3 ply vs. 4 ply 1/2" CDX plywood


#1

My roofer replaced the entire plywood deck on my house this past summer. Our contract specifically stated the use of 1/2" 4 ply CDX plywood. While in my attic the other day, I noticed he used 1/2" 3 ply CDX instead of 4 ply.

I also recently noticed some plywood buckling on the new pieces. I cannot help but think the 4 ply would have been more unlikely to buckle or bow. I am correct to believe this even though both are still 1/2"?

Is 4 ply stronger than 3 ply when the thickness is still 1/2"?


#2

Absolutely,4 ply is better and stronger. Costs more too. Hard to tell why you got buckling,but my guess is that the plywood is laid too closely or was wet when installed. If you have a contract that spells out the plywood thickness and you didn’t get it, I would ask for a refund of the difference. It probably isn’t worth tearing off the entire roof over the plywood. Now, buckling should be investigated.


#3

I think more important than plys is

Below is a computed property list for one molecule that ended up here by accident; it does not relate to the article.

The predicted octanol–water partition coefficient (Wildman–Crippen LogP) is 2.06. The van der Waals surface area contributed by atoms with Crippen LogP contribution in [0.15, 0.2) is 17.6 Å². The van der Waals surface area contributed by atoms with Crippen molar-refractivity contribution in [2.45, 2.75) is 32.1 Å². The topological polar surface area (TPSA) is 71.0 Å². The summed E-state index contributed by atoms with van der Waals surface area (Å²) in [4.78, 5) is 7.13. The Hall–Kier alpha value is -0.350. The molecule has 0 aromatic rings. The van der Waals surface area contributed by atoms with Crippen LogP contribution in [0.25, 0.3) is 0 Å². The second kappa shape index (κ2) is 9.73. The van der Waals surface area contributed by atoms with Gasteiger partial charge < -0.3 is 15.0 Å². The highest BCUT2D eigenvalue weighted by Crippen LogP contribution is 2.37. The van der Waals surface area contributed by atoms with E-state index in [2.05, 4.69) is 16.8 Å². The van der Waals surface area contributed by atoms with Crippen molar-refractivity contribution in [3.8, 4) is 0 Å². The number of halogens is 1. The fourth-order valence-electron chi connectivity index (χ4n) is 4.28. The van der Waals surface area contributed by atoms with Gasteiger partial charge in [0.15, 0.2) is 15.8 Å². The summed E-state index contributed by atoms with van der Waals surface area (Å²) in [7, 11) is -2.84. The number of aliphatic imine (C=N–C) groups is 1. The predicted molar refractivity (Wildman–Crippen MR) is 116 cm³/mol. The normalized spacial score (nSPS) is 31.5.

whether it is Southern Yellow Pine or Fir.

You can tell one from the other with a blindfold on…just try hand nailing into SYP…and it bows
real bad when left in the sun.


#4

So fir is better than the yellow pine, right?


#5

I have not addressed the 4 ply vs. 3 ply issue with my roofer yet, but he knows about the buckled plywood sections. He said the plywood probably buckled from too much moisture in the attic coming from the living space below. The roof was installed in May and it starting buckling in November when the cold weather arrived. Even if attic moisture was too high, would the 4 ply have resisted the buckling better than the 3 ply? That’s what I’m trying to determine.


#6

OSB…


#7

Mono,

Sorry for your problems and I wish that I did not have to Post-Critique someone else’s work that I looked at, so please let me know if my opinion comes off as biased and out of character from previous critiques.

The 4-ply is Extremely more resilient. That additional ply counts as an actual additional layer of adhesive and another veneer of sheathing applied to it.

The structural and dimensional stability of the 4-ply is akin to comparing the 3-ply to 3/8" plywood.

For the reasons you stated, that is specifically why I only use 4-ply CDX or better now-a-days, although it does cost several dollars per sheet more than the 3-ply.